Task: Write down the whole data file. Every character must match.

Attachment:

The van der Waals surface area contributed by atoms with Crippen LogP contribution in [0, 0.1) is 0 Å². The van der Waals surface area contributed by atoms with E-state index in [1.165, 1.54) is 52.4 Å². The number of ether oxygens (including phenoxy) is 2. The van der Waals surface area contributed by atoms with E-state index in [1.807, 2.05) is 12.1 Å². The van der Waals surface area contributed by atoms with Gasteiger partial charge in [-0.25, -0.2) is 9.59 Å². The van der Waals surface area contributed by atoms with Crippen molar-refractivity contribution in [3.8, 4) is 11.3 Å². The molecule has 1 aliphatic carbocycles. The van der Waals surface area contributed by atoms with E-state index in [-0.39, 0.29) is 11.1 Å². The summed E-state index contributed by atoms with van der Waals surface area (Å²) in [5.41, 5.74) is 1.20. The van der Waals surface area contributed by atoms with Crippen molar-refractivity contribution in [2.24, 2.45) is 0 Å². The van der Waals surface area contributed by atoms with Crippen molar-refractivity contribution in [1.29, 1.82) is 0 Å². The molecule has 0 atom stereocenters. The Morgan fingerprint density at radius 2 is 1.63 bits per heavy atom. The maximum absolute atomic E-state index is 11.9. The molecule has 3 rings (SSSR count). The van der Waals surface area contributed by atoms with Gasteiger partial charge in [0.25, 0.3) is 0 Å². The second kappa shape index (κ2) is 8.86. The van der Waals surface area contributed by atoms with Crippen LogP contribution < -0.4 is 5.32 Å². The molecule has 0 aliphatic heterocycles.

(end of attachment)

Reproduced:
The van der Waals surface area contributed by atoms with Crippen LogP contribution in [0, 0.1) is 0 Å². The van der Waals surface area contributed by atoms with E-state index in [1.165, 1.54) is 52.4 Å². The number of ether oxygens (including phenoxy) is 2. The van der Waals surface area contributed by atoms with E-state index in [1.807, 2.05) is 12.1 Å². The van der Waals surface area contributed by atoms with Gasteiger partial charge in [-0.25, -0.2) is 9.59 Å². The van der Waals surface area contributed by atoms with Crippen molar-refractivity contribution in [3.8, 4) is 11.3 Å². The molecule has 1 aliphatic carbocycles. The van der Waals surface area contributed by atoms with E-state index in [-0.39, 0.29) is 11.1 Å². The summed E-state index contributed by atoms with van der Waals surface area (Å²) in [5.41, 5.74) is 1.20. The van der Waals surface area contributed by atoms with Crippen molar-refractivity contribution in [2.24, 2.45) is 0 Å². The van der Waals surface area contributed by atoms with Crippen molar-refractivity contribution in [1.29, 1.82) is 0 Å². The molecule has 0 atom stereocenters. The Morgan fingerprint density at radius 2 is 1.63 bits per heavy atom. The maximum absolute atomic E-state index is 11.9. The molecule has 3 rings (SSSR count). The van der Waals surface area contributed by atoms with Gasteiger partial charge in [0.25, 0.3) is 0 Å². The second kappa shape index (κ2) is 8.86. The van der Waals surface area contributed by atoms with Crippen LogP contribution < -0.4 is 5.32 Å². The molecule has 0 aliphatic heterocycles.